Public space & food security
- Public spaces allow for opportunities to ensure food security. Through the development of public food markets in open public spaces, cities are able to provide green spaces with connections to the natural environment and foster urban-rural linkages but also ensure that there is a possibility of creating food security opportunities for the citizens. With the increase in food prices, more communities are turning to local food suppliers and systems to ensure locally sourced food that is nutritional. Public spaces can allow for the development of community food gardens especially in neighbourhoods and around community facilities.
- EXAMPLE: The Brazil’s national school feeding programme.
The national school feeding programme initiated in 1955 in Brazil part of the “Zero hunger strategy” adopted by the Ministry of Development. In 2009, the government passed a law requiring cities to spend at least 30% of their school meal budget on produce from family farmers. This programme fosters interaction between small local farmers and public schools. It is a way to boost local agriculture while providing food and nutrition security to students from low-income neighbourhoods. This example illustrates a strong synergy and coordination between the national government and local authorities.
-URBAN AGRICULTURE AS AN INTEGRAL ELEMENT OF PUBLIC SPACES, THE EXAMPLE OF ANTANANARIVO, MADAGASCAR.
Antananarivo is a city of water and hills where space is available for urban agriculture. Capital city of Madagascar, the city has 2 million inhabitants with a majority of low-income families.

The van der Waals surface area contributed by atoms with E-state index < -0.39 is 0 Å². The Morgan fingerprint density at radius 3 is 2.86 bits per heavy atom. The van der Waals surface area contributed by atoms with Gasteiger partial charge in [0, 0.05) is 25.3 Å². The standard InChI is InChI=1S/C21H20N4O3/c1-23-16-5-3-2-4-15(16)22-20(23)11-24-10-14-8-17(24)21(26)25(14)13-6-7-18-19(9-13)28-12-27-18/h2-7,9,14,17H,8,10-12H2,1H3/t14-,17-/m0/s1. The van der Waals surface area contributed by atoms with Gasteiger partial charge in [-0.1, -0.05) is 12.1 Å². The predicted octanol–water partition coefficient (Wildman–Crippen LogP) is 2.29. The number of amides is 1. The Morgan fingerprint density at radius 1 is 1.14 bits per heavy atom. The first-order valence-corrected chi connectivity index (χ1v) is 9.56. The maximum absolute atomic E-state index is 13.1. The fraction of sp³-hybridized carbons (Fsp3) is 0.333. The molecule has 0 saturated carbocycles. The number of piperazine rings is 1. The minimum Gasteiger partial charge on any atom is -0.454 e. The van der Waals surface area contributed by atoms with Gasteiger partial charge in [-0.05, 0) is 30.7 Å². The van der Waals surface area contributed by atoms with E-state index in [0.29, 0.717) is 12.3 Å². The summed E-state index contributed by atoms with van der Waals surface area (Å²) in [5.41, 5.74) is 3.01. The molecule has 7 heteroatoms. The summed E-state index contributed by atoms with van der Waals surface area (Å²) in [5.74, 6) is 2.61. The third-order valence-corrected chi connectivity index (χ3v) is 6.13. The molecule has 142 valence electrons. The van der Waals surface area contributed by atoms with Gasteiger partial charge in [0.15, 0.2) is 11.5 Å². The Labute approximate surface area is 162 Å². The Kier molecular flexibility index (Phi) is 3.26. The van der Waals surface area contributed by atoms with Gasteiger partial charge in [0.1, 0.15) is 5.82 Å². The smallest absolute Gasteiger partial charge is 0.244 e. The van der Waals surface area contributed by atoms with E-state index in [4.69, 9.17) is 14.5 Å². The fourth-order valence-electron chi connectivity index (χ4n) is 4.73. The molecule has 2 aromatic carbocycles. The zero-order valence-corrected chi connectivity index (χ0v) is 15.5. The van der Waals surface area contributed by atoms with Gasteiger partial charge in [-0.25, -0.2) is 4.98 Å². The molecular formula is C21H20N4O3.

From 2003-2007, a research called « analysis on the sustainability of urban agriculture in Antananarivo-Aduraa » was undergone. The study helped to understand farming and urban agriculture in the area with over 250 interviews undertaken. The functions of urban agriculture are multiple: economic, as it creates jobs in farming, transportation and collection of local produce; environmental, as rice fields are water storage to prevent floods; and cultural as rice farming is part of the Malagasy heritage reflected in the language, music, songs and the folk. For these reasons, the city has a Master Plan and a ‘Green Plan’ in which the protection of agricultural land and the creation of reserves in the hills are essential. Over 40% of the 425 km2 of Antananarivo is agricultural. It is therefore important to preserve it as public space in regards to the natural, economic, cultural and social positive aspects of urban agriculture and rice farming activities.